4. Select an SOP format

If your company already has SOPs from the past, refer to them to understand your team’s preferred formatting guidelines. There are multiple SOP formats, each with its own best use case.

Step-by-step guide SOP

This is best for straightforward SOPs with low complexity. A standard simple SOP template includes three to five sections like:

  • Statement of purpose.
  • Short summary.
  • Step-by-step instructions/Short table.
  • List of person(s) responsible for each step.

Hierarchical SOP format

This more formal format is suitable for organizing large, complex or technical information. A hierarchical SOP template includes:

  • Table of contents.
  • Statement of purpose.
  • Short summary.
  • Step-by-step instructions with details on completing each task and links to related checklists or action plans.
  • List of person(s) responsible for each step.

Flowchart SOP

This is useful for SOPs with a flexible scope, as it allows you to outline both simple and complex procedures. A standard flowchart SOP includes:

  • Statement of purpose or introduction.
  • Flowchart or diagram outlining various scenarios.
  • List of person(s) responsible for each step.

What not to do

Don’t choose a format before you’ve established your goals, audience and process steps. You may go into the process thinking that a simple step-by-step checklist is sufficient, but as you start to write out each step and realize they have sub-steps or multiple outcomes, you’ll see that a simple checklist isn’t as effective as a hierarchal or flow-chart format in this case.

5. Write the SOP

This is where you’ll write the first draft of your SOP. Use a tool like Scribe to capture and write your first draft in less time. That way, you can spend your time finalizing and sharing your SOP.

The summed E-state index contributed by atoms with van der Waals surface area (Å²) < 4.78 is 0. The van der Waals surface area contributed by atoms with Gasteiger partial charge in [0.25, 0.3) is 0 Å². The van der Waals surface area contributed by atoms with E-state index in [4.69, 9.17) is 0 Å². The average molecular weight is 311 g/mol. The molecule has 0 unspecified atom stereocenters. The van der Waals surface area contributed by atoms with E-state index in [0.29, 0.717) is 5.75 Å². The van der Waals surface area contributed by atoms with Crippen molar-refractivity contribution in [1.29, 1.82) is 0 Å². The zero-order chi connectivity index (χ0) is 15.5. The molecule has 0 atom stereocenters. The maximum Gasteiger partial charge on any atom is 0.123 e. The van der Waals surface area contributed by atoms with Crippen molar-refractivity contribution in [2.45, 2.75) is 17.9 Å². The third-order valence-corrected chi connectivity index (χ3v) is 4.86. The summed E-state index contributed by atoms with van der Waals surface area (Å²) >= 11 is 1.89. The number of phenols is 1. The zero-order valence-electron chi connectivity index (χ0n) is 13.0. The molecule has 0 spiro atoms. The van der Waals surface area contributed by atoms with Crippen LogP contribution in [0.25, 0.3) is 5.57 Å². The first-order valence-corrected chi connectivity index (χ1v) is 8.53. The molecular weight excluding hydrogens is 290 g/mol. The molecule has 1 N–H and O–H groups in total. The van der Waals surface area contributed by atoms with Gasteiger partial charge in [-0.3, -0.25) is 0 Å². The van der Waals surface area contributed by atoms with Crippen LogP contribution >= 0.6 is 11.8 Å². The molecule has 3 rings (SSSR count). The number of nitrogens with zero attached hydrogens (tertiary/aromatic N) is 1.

Take the steps that you outlined in Step 3 and plug them into the format you chose in Step 4. Write each step in a clear and actionable way. You’ll need to elaborate on each step you outlined in Step 3. For example, if in Step 3 you outlined an action that tells users to log in to a certain platform to complete the task, as you draft up your final SOP, you should include which username and password they should use or how to find it, plus who to contact if they are unable to successfully log in to the platform.

Here are the main elements of an SOP template to guide your writing process:

  • Title Page: Start your SOP with a title, unique identification number, creation or revision date, department/employees/team the SOP applies to and the name and signatures of those involved in creating the SOP.
  • Table of Contents: Add a table of contents to help summarize the document structure and guide the reader to relevant sections, particularly for large documents.
  • Purpose: Describe the goals and objectives of the SOP document and explain how it will benefit the user and organization.
  • Scope: Define the limits of the document and provide an overview of what it covers to help the reader understand its boundaries and what it aims to achieve.